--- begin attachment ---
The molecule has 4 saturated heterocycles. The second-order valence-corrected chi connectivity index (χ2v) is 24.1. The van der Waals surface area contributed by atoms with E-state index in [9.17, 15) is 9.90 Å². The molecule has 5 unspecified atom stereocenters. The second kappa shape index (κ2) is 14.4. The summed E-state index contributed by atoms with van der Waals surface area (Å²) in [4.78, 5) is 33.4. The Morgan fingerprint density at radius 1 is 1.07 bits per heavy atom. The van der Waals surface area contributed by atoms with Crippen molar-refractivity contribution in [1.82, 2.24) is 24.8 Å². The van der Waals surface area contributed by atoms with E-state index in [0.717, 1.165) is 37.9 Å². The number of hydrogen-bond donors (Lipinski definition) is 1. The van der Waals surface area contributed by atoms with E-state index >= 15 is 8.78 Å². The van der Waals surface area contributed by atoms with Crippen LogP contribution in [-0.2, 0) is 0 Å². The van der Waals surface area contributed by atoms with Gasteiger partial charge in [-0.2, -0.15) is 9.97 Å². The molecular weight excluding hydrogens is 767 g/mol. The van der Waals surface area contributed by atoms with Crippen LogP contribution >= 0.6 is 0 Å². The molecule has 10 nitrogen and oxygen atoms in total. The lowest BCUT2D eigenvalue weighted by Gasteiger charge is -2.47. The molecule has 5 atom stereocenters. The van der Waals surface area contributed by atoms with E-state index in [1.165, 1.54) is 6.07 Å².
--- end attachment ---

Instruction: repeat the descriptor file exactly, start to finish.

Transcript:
The molecule has 4 saturated heterocycles. The second-order valence-corrected chi connectivity index (χ2v) is 24.1. The van der Waals surface area contributed by atoms with E-state index in [9.17, 15) is 9.90 Å². The molecule has 5 unspecified atom stereocenters. The second kappa shape index (κ2) is 14.4. The summed E-state index contributed by atoms with van der Waals surface area (Å²) in [4.78, 5) is 33.4. The Morgan fingerprint density at radius 1 is 1.07 bits per heavy atom. The van der Waals surface area contributed by atoms with Crippen molar-refractivity contribution in [1.82, 2.24) is 24.8 Å². The van der Waals surface area contributed by atoms with E-state index in [0.717, 1.165) is 37.9 Å². The number of hydrogen-bond donors (Lipinski definition) is 1. The van der Waals surface area contributed by atoms with E-state index >= 15 is 8.78 Å². The van der Waals surface area contributed by atoms with Crippen LogP contribution in [-0.2, 0) is 0 Å². The van der Waals surface area contributed by atoms with Gasteiger partial charge in [-0.2, -0.15) is 9.97 Å². The molecular weight excluding hydrogens is 767 g/mol. The van der Waals surface area contributed by atoms with Crippen LogP contribution >= 0.6 is 0 Å². The molecule has 10 nitrogen and oxygen atoms in total. The lowest BCUT2D eigenvalue weighted by Gasteiger charge is -2.47. The molecule has 5 atom stereocenters. The van der Waals surface area contributed by atoms with E-state index in [1.165, 1.54) is 6.07 Å².